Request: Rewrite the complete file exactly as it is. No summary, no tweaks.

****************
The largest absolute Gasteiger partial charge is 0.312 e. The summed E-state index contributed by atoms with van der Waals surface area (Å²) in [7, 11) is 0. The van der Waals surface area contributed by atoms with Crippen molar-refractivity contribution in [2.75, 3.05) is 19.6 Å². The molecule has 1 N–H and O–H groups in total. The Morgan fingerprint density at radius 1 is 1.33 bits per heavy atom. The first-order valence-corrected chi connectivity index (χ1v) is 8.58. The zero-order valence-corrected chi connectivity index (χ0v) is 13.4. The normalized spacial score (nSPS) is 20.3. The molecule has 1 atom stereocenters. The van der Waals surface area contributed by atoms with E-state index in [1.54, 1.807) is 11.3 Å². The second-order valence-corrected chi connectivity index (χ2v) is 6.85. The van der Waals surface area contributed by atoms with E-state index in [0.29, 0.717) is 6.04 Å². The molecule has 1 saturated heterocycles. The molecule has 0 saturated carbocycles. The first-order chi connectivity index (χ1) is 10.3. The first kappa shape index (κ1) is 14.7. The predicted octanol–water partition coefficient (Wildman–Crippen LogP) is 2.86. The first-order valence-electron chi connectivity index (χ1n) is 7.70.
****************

The largest absolute Gasteiger partial charge is 0.312 e. The summed E-state index contributed by atoms with van der Waals surface area (Å²) in [7, 11) is 0. The van der Waals surface area contributed by atoms with Crippen molar-refractivity contribution in [2.75, 3.05) is 19.6 Å². The molecule has 1 N–H and O–H groups in total. The Morgan fingerprint density at radius 1 is 1.33 bits per heavy atom. The first-order valence-corrected chi connectivity index (χ1v) is 8.58. The zero-order valence-corrected chi connectivity index (χ0v) is 13.4. The normalized spacial score (nSPS) is 20.3. The molecule has 1 atom stereocenters. The van der Waals surface area contributed by atoms with E-state index in [1.54, 1.807) is 11.3 Å². The second-order valence-corrected chi connectivity index (χ2v) is 6.85. The van der Waals surface area contributed by atoms with E-state index in [0.29, 0.717) is 6.04 Å². The molecule has 1 saturated heterocycles. The molecule has 0 saturated carbocycles. The first-order chi connectivity index (χ1) is 10.3. The first kappa shape index (κ1) is 14.7. The predicted octanol–water partition coefficient (Wildman–Crippen LogP) is 2.86. The first-order valence-electron chi connectivity index (χ1n) is 7.70.